The CDC analyzed data from confirmed cases across the U.S. between mid-February and late March. It found about 78% of ICU coronavirus patients and 71% of other hospitalized COVID-19 patients had one or more reported underlying health conditions like lung disease, diabetes or heart disease — all of which have been linked to smoking.
Dr. Jonathan Winickoff is a professor of pediatrics at Harvard Medical School and director of translational research at the American Academy of Pediatrics. He says both smoking and vaping affect the body’s ability to fight off infections, and they compromise the immune system, making it more susceptible to COVID-19.
“I heard of a patient, 22 years old, who was hospitalized. And her only risk factor was that she was vaping. So this creates a huge problem for us as pediatricians, creates a lot of anxiety, I think, in terms of for parents and for teens themselves. So we don’t know everything there is to know about vaping and lung risk and COVID-19. But right now, what we’re seeing is very concerning,” Dr. Winickoff said.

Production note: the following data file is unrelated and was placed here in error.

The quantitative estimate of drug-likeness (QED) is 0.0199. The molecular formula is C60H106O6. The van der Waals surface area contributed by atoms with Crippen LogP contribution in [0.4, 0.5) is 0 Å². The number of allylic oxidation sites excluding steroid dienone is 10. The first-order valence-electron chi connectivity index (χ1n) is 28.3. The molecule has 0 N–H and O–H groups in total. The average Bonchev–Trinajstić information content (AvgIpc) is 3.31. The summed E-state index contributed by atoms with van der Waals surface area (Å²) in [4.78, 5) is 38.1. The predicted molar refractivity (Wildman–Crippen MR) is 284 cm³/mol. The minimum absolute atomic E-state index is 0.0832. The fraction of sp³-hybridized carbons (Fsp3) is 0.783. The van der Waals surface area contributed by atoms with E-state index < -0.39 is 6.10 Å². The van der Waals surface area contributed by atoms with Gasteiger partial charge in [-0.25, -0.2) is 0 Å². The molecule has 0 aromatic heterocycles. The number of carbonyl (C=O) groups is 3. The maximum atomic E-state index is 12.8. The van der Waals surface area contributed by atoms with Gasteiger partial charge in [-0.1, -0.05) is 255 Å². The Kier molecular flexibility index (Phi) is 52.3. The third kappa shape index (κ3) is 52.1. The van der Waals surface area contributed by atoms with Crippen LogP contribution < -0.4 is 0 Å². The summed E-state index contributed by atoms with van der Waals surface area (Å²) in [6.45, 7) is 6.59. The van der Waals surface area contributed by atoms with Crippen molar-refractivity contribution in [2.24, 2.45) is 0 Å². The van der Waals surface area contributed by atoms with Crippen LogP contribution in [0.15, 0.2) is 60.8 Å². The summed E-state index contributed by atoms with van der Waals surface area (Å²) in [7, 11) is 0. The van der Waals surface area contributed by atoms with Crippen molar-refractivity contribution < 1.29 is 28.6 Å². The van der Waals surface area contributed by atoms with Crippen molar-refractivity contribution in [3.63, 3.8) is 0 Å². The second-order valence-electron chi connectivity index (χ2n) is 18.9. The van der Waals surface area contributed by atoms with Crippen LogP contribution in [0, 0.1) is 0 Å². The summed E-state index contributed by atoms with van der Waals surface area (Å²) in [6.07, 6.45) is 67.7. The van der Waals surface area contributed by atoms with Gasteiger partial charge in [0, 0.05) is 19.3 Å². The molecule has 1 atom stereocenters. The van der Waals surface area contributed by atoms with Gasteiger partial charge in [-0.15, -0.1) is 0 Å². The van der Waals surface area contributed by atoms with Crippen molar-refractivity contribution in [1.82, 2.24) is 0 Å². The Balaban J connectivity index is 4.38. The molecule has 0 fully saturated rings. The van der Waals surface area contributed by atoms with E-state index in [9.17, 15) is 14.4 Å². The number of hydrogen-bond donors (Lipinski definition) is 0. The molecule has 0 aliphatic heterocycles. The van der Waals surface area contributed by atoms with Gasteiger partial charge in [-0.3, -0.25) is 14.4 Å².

Other systematic reviews have also shown higher risk for COVID-19 deaths or ICU cases among people who smoked or formerly smoked.
Meanwhile, the CDC continues to recommend that people who are sick, especially people with underlying health conditions, stay home except to get medical care.
“Today, anything that puts your lungs at risk makes you more vulnerable,” Myers said. “What we’re encouraging parents to do is sit down with their teens, have an honest, open and objective conversation with them to make sure that teens understand that vaping is not a harmless activity, that it not only leads to addiction, potentially long-term addiction, but that there are other diseases associated with it.”